By Constitutional Design: The Electoral College
Published July 21, 2021
Is the Electoral College antidemocratic? The Founders rejected the direct election of the president in order to balance individual liberty against majority rule. In addition, the Electoral College encourages candidates to widen their campaigns and reach out to voters across the nation, leading to less partisanship.
Five US presidents have won the Electoral College while failing to win a majority of the popular vote. Two of them occurred in the last twenty years.
If America embraces democracy as a founding principle, why did the Founding Fathers choose a method for electing presidents that seems so undemocratic?
The Constitution balances several crucial principles - majority rule, decentralization of power, and most importantly: individual liberty.
The House of Representatives reflects the founders' democratic ideals of majority rule, through proportional representation.
The Bill of Rights and the separation of powers reflects the founders’ objective to protect liberty by constraining what the government is permitted to do even with majority support.
The Electoral College also balances these competing principles.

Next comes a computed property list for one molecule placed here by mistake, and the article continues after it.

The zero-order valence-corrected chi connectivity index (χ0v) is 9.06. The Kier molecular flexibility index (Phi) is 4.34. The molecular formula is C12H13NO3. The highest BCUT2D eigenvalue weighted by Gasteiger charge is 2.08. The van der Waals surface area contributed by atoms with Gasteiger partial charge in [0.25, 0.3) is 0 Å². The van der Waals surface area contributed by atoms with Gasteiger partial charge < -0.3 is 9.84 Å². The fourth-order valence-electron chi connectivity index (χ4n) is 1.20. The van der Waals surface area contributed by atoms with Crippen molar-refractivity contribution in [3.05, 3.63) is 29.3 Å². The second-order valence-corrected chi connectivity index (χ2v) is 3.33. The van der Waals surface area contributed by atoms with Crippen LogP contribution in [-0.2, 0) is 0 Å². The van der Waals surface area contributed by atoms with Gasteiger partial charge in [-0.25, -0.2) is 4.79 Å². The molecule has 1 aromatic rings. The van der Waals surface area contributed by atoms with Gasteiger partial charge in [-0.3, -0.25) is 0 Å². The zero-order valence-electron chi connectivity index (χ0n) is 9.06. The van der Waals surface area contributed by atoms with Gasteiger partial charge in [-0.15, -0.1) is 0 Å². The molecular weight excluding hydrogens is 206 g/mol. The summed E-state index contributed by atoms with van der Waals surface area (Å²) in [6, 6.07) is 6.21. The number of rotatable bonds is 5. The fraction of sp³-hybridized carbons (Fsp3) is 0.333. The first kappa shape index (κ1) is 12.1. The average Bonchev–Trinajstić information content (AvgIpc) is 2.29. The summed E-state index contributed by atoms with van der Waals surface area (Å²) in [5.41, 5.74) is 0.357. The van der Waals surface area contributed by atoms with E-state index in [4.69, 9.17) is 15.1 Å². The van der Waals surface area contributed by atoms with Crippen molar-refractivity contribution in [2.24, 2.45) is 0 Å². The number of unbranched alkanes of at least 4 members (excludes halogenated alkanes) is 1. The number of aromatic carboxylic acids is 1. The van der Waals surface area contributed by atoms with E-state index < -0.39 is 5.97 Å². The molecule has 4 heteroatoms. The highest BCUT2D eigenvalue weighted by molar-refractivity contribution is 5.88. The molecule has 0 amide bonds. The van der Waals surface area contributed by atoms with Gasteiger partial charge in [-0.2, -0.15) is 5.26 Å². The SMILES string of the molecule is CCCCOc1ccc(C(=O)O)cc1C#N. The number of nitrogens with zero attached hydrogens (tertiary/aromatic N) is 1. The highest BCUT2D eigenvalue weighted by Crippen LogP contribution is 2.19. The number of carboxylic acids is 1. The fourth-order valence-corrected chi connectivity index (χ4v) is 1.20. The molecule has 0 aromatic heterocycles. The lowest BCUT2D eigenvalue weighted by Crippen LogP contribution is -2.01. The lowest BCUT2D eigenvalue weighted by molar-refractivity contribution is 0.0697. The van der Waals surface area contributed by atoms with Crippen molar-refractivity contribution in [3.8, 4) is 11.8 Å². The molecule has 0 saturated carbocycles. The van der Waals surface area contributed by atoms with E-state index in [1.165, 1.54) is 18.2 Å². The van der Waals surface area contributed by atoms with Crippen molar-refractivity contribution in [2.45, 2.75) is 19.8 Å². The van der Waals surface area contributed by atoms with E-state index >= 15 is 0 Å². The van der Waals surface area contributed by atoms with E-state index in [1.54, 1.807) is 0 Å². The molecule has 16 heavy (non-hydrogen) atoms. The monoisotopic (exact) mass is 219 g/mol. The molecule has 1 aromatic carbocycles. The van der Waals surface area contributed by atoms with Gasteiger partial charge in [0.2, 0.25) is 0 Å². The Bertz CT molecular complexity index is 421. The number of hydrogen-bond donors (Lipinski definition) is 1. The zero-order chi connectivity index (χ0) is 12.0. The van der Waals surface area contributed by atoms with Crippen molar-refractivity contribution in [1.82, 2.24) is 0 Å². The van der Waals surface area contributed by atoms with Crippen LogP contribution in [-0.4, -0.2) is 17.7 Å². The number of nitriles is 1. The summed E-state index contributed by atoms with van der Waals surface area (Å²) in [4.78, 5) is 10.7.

Here's how: Each state receives electors based on their members of the House and Senate. In almost every state, the candidate who wins the popular vote - even by a handful of votes - is awarded ALL of the state's electoral votes, which reflects the democratic voice of the people.
But in order to temper majority rule, the Electoral College also requires candidates to win as many states as possible.
After all, winning one state by a landslide doesn't give a candidate any more electoral votes than winning by a slim margin. The only way to win more electoral college votes is to win more states.
This winner-takes-all system encourages candidates to widen their campaigns to many states, and to build coalitions of voters across different regions, both of which require them to moderate their positions for broader appeal. This reinforces the institutional importance of the states, which act as a valuable check on federal power, in defense of the individual.
In contrast, a direct popular election would encourage candidates to campaign only in the major cities, or to cater to regions or interests that could produce a slim national majority. This would also incentivize candidates to take more extreme and partisan positions, to the benefit of their base and the detriment of everyone else.
The Electoral College’s record isn’t perfect. But it has undoubtedly resulted in fewer populist demagogues than a direct popular election, thereby protecting individual rights.
Despite its criticisms, the Constitutional principles behind the Electoral College continue to simultaneously promote the voice of the majority AND the individual.
The founders got a lot right about our Constitutional structure.
Perhaps there is more wisdom in the Electoral College than most people believe.